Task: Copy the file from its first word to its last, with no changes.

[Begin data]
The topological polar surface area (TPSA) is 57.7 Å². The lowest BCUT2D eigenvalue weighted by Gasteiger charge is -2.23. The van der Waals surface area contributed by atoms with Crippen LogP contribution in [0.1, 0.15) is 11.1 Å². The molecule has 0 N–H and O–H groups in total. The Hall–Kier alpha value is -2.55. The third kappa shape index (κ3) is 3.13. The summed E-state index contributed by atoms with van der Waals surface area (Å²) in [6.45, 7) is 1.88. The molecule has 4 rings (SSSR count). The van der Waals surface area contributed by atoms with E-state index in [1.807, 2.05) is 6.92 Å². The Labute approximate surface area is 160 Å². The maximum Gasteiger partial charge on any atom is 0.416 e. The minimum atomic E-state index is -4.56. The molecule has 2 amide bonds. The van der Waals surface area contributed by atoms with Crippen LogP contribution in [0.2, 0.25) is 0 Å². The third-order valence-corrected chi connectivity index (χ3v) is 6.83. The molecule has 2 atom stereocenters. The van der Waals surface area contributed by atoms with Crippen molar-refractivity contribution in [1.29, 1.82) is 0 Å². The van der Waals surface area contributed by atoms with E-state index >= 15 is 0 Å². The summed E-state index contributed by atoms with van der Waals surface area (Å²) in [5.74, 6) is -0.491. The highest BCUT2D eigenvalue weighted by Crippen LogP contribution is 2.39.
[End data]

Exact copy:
The topological polar surface area (TPSA) is 57.7 Å². The lowest BCUT2D eigenvalue weighted by Gasteiger charge is -2.23. The van der Waals surface area contributed by atoms with Crippen LogP contribution in [0.1, 0.15) is 11.1 Å². The molecule has 0 N–H and O–H groups in total. The Hall–Kier alpha value is -2.55. The third kappa shape index (κ3) is 3.13. The summed E-state index contributed by atoms with van der Waals surface area (Å²) in [6.45, 7) is 1.88. The molecule has 4 rings (SSSR count). The van der Waals surface area contributed by atoms with E-state index in [1.807, 2.05) is 6.92 Å². The Labute approximate surface area is 160 Å². The maximum Gasteiger partial charge on any atom is 0.416 e. The minimum atomic E-state index is -4.56. The molecule has 2 amide bonds. The van der Waals surface area contributed by atoms with Crippen LogP contribution in [0.2, 0.25) is 0 Å². The third-order valence-corrected chi connectivity index (χ3v) is 6.83. The molecule has 2 atom stereocenters. The van der Waals surface area contributed by atoms with Crippen molar-refractivity contribution in [1.29, 1.82) is 0 Å². The van der Waals surface area contributed by atoms with E-state index >= 15 is 0 Å². The summed E-state index contributed by atoms with van der Waals surface area (Å²) in [5.74, 6) is -0.491. The highest BCUT2D eigenvalue weighted by Crippen LogP contribution is 2.39.